Monday, August 26, 2013

Stick Out Your Tongue by Ma Jian

Upon finishing the fifth of five stories in Stick Out Your Tongue by Chinese dissident Ma Jian, I was not sure that I would write a review. The book felt important, but I did not know what to say. The stories are so strange and disturbing, and I was afraid I'd write something foolish. Maybe I still will. Then I read the Afterward by Ma Jian telling about the writing and banning of these stories in China. It took overnight, but I think I understand.

Ma Jian took a trip to Tibet in 1985 that shocked him. He had expected to find gentle people and enlightenment but instead found gray poverty and ignorance. The country had been under the control of Chinese Communists for over thirty years, and much that was beautiful had been suppressed or chased away. He wrote these stories that were accepted by Chinese literary magazines and then was luckily out of the country when they were published. They were only translated into English in 2006.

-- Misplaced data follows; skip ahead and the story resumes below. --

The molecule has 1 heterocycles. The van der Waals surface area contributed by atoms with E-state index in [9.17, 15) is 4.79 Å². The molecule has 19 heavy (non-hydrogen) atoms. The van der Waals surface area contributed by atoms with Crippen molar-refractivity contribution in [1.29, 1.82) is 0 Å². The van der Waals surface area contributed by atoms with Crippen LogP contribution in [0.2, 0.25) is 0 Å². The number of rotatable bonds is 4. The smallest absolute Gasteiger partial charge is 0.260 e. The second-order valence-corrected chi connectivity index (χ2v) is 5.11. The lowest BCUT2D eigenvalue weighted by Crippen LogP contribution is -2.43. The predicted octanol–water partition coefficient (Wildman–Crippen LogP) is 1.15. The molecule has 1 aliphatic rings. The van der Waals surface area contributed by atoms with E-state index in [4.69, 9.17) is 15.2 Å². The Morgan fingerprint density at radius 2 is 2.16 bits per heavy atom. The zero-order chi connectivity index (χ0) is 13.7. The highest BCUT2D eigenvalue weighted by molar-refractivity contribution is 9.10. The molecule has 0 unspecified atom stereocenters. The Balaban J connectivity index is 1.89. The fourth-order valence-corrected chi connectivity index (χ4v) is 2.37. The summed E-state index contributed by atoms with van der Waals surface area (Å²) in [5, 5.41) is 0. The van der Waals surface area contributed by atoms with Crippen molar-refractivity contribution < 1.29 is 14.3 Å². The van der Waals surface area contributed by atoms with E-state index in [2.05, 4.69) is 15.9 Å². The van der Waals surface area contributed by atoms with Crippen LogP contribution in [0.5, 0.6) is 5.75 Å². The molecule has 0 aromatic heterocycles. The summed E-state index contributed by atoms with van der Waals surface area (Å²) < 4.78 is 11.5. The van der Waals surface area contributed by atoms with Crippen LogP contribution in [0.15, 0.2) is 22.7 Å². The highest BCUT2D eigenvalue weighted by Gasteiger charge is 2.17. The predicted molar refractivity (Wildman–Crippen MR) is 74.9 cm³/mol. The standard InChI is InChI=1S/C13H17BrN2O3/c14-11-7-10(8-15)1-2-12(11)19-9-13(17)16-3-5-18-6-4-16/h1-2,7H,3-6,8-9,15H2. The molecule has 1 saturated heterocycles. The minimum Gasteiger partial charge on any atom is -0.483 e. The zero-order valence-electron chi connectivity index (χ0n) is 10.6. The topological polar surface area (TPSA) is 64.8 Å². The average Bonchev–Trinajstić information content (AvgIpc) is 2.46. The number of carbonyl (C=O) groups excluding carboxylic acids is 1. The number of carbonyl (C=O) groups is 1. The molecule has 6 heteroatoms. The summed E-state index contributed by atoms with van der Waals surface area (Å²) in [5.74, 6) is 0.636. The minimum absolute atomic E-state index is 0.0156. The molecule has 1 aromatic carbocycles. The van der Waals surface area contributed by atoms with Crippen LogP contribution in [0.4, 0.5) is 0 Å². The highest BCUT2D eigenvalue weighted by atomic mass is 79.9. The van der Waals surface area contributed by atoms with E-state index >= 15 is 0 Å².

All of the stories have settings that feel ancient and timeless into which modernity invades. In "The Woman and the Blue Sky," the narrator mentions that he arrived in the province by army truck, but then he becomes a wanderer, walking through valley and villages, looking to witness a Tibetan sky funeral. In "The Smile of Lake Drolmula," a son back from two years of school in Beijing wanders hopelessly trying to find his nomadic family. In the fifth story, "The Initiation," the Buddhist monks must be those who remain in Tibet after the Chinese takeover, practicing a corrupt religion.

After both the first and second stories, and even in points mid-story, I considered closing Stick Out Your Tongue, but I persisted. I had heard praise for the stories, which were fascinatingly filled with strange cultural details, and saw that the time investment was short. I am glad I did get to the end, as the pieces make more sense together. I am left with a justifiable sense of horror. It is no wonder they are banned in China.

Ma Jian. Stick Out Your Tongue. Farrar, Straus and Giroux, 2006. 93p. ISBN 0374269882.

1 comment:

Savvy WorkingGal said...

I think you wrote a wonderful review. Looking forward to reading this book.